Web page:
These dogs may require a lot of early training to allow them to fit in with modern requirements. These dogs have been reportedly fast learners.
They are not very noisy though they may tend to howl at times.
excellent gaurdwatch dog, Perfect Size, intelligent dog, excellent companion, fascinating breed
strong prey drive, primitive nature, small fuzzy things
Fast Runner, strong pack instinct, extremely powerful chewer
Maggie is a terrific dog. Lots of fun and incredibly sweet. There is only 1 problem with Maggie and it is that she is such a gifted hunter. She will basically murder anything that she thinks of as food or prey. And she does it very well. So cats, or other small animals, are not safe around her.
She is VERY intelligent, but independent. It's always been my theory, since I found her on my porch as a puppy one night after work, that she is not tame. She has adopted me as part of her pack, but she is kind of wild. Sitting, shaking, stay, etc came very easily and quickly, but she doesn't much care for tricks.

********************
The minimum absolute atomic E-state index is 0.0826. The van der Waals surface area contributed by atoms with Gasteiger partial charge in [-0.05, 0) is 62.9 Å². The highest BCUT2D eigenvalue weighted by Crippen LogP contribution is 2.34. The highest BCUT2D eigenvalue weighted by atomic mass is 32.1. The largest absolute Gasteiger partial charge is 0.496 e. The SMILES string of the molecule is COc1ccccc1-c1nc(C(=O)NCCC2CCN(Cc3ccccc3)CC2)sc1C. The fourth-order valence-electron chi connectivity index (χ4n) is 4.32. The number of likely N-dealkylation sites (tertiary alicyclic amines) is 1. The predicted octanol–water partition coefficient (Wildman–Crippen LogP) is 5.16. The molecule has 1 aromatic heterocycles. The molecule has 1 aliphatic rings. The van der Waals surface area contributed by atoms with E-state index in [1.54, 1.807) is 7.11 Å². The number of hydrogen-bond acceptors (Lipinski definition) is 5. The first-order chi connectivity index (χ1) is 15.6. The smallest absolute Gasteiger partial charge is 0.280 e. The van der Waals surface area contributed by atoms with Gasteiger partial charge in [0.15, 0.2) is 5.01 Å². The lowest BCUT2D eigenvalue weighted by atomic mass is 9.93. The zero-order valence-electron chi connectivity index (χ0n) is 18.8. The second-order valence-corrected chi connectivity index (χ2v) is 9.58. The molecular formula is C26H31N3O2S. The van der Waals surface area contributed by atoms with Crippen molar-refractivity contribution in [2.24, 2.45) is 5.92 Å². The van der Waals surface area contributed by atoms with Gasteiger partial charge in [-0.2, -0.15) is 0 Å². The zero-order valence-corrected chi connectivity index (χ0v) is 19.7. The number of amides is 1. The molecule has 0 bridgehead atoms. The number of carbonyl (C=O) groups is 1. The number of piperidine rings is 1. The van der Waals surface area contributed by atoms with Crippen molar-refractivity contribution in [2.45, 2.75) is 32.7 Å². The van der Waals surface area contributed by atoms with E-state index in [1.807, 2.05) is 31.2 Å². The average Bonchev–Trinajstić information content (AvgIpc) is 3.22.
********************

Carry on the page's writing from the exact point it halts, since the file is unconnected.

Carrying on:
That being said, she loves my king sized bed. And if it's cold, she will flat out spoon you. She's very affectionate, and thinks that she is a lap dog, even though she is roughly 60 pounds. It gets uncomfortable at times, but it's also very sweet and adorable.
Maggie is utterly devoted to me. She has never shown any signs of aggression towards any people and generally loves everyone she meets. She is good with other dogs as well, as long as you introduce them properly. Both dogs need to be on a leash and eased towards one another, close enough to sniff but not able to bite. Within 5 minutes they are usually playing.
Carolina dogs are great. Wonderful addition to your family. Maggie LOVES kids, and while she does want to play with them, she would never deliberately hurt them. She might knock them over...but that is the extent of it..
From laxton19 Feb 19 2015 7:04PM
My fuzzy buddy
We had never heard of a Carolina Dog when we adopted Pepper; it was only through some research and getting to know her that we worked out what she is. But we're very happy to have her as our 'house dingo'.
She is a very intelligent dog - you can practically feel the smart radiating off of her. Toys and puzzles designed to keep her occupied are no match for her. She understands and learns commands very easily, but whether or not she wants to obey you at any given time is another matter. She is definitely smart enough to 'think for herself' - for better or worse.